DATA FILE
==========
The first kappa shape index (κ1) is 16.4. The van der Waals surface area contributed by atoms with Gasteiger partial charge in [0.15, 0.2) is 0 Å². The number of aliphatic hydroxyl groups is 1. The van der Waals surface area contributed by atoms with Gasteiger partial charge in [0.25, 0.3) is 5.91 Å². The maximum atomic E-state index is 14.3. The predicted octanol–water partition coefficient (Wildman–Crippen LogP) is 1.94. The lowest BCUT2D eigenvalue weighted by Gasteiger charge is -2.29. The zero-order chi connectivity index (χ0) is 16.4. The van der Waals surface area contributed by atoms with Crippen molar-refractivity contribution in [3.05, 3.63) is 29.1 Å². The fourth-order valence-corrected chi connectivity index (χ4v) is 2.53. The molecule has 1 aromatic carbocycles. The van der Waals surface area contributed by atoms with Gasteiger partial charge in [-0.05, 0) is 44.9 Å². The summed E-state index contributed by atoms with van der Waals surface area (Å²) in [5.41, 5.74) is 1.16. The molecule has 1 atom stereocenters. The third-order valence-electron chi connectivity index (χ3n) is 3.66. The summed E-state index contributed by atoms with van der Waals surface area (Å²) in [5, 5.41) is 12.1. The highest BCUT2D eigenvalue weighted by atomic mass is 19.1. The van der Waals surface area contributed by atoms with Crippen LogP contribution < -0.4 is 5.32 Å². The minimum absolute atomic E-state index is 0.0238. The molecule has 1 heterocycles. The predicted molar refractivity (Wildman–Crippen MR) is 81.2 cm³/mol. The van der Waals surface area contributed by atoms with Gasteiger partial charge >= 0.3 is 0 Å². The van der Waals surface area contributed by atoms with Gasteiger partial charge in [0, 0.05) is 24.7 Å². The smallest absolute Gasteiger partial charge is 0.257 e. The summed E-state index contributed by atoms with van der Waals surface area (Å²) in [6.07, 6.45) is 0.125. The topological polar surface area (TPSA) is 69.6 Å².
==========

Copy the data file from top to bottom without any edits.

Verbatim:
The first kappa shape index (κ1) is 16.4. The van der Waals surface area contributed by atoms with Gasteiger partial charge in [0.15, 0.2) is 0 Å². The number of aliphatic hydroxyl groups is 1. The van der Waals surface area contributed by atoms with Gasteiger partial charge in [0.25, 0.3) is 5.91 Å². The maximum atomic E-state index is 14.3. The predicted octanol–water partition coefficient (Wildman–Crippen LogP) is 1.94. The lowest BCUT2D eigenvalue weighted by Gasteiger charge is -2.29. The zero-order chi connectivity index (χ0) is 16.4. The van der Waals surface area contributed by atoms with Crippen molar-refractivity contribution in [3.05, 3.63) is 29.1 Å². The fourth-order valence-corrected chi connectivity index (χ4v) is 2.53. The molecule has 1 aromatic carbocycles. The van der Waals surface area contributed by atoms with Gasteiger partial charge in [-0.05, 0) is 44.9 Å². The summed E-state index contributed by atoms with van der Waals surface area (Å²) in [5.41, 5.74) is 1.16. The molecule has 1 atom stereocenters. The third-order valence-electron chi connectivity index (χ3n) is 3.66. The summed E-state index contributed by atoms with van der Waals surface area (Å²) in [5, 5.41) is 12.1. The highest BCUT2D eigenvalue weighted by atomic mass is 19.1. The van der Waals surface area contributed by atoms with Crippen LogP contribution < -0.4 is 5.32 Å². The minimum absolute atomic E-state index is 0.0238. The molecule has 1 heterocycles. The predicted molar refractivity (Wildman–Crippen MR) is 81.2 cm³/mol. The van der Waals surface area contributed by atoms with Gasteiger partial charge >= 0.3 is 0 Å². The van der Waals surface area contributed by atoms with Gasteiger partial charge in [0, 0.05) is 24.7 Å². The smallest absolute Gasteiger partial charge is 0.257 e. The summed E-state index contributed by atoms with van der Waals surface area (Å²) in [6.07, 6.45) is 0.125. The topological polar surface area (TPSA) is 69.6 Å².